Safeguard Against Random Password Hacks

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A great tool I ran across to protect your server from random password attacks which I have been receiving recently from China.

Fail2ban scans log files and bans IP addresses that make repeated, unsuccessful attempts to access the server and then it updates the IPtables rules to reject those IP addresses for a period of time which is defined by you. It can also be configured to notify you if once these events occur.

Its no high-end Intrusion Prevention System, but it does the job.

Fail2ban comes preconfigured to detect and block attacks to ports 22 (ssh), 25 (SMTP) and 80 (http). Instructions on installing on CentOS are detailed below as well as adding functionality for ProFTPD.

I love package management as opposed to compiling because its clean and easy to maintain, so we will need to subscribe to repositories to install Fail2ban.

* Update the system

yum update

* Install DAG’s GPG key

rpm –import

* Verify the package you have downloaded

rpm -K rpmforge-release-0.3.6-1.el5.rf.*.rpm

Security warning: The rpmforge-release package imports GPG keys into your RPM database. As long as you have verified the package and trust Dag then it should be safe.

* Download and Install the package

rpm -ivh rpmforge-release-0.3.6-1.el5.rf.*.rpm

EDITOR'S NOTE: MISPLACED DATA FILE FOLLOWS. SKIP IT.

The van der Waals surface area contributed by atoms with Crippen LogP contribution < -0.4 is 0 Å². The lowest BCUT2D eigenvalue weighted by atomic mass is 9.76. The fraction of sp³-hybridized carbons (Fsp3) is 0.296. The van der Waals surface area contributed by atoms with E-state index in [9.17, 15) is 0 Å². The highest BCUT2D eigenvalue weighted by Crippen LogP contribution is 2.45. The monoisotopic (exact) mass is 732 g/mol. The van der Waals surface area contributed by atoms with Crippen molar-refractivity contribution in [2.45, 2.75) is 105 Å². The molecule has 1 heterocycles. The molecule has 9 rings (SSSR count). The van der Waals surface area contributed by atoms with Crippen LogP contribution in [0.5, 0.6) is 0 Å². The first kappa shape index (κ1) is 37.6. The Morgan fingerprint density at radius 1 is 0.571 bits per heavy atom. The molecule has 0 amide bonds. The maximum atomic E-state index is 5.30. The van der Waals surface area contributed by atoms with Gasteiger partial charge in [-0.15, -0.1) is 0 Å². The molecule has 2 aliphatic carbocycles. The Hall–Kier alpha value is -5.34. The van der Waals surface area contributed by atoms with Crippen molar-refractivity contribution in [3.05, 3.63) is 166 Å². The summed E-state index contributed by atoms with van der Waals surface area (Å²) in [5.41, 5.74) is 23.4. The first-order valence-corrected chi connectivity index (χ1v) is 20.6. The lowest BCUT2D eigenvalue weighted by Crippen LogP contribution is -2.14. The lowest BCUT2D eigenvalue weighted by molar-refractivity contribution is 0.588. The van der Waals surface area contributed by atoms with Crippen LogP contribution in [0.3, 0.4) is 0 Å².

This will add a yum repository config file and import the appropriate GPG keys. At this point, you can set the priority of the RPMForge repository, and also of the CentOS repositories if you have not done so yet.

* Test with this command:

yum check-update

* Update the system

yum update

* Install Fail2ban

yum install fail2ban

* Configure Fail2ban by editing and adding to /etc/fail2ban.conf

maxfailures = 3 (the default is 5)

ignoreip = <the_server_IP> <network_you_want_excluded/24>

* Enable E-Mail Notification

# Option:  enabled
# Notes.:  enable mail notification when banning an IP address.
# Values:  [true | false]  Default:  false
enabled = true

to = <your_email_address>

* Add ProFTPD functionality

enabled = true
logfile = /var/log/secure
fwstart = iptables -N fail2ban-proftpd
iptables -I INPUT -p tcp –dport ftp -j fail2ban-proftpd
iptables -A fail2ban-proftpd -j RETURN
fwend = iptables -D INPUT -p tcp –dport ftp -j fail2ban-proftpd
iptables -F fail2ban-proftpd
iptables -X fail2ban-proftpd
fwcheck = iptables -L INPUT | grep -q fail2ban-proftpd
fwban = iptables -I fail2ban-proftpd 1 -s <ip> -j DROP
fwunban = iptables -D fail2ban-proftpd -s <ip> -j DROP
timeregex = \S{3}\s{1,2}\d{1,2} \d{2}:\d{2}:\d{2}
timepattern = %%b %%d %%H:%%M:%%S
failregex = Maximum login attempts|no such user found|Failed password

* Set it to startup automatically with the system

chkconfig –levels 235 fail2ban on

* Start Fail2ban and walk away

/etc/init.d/fail2ban start


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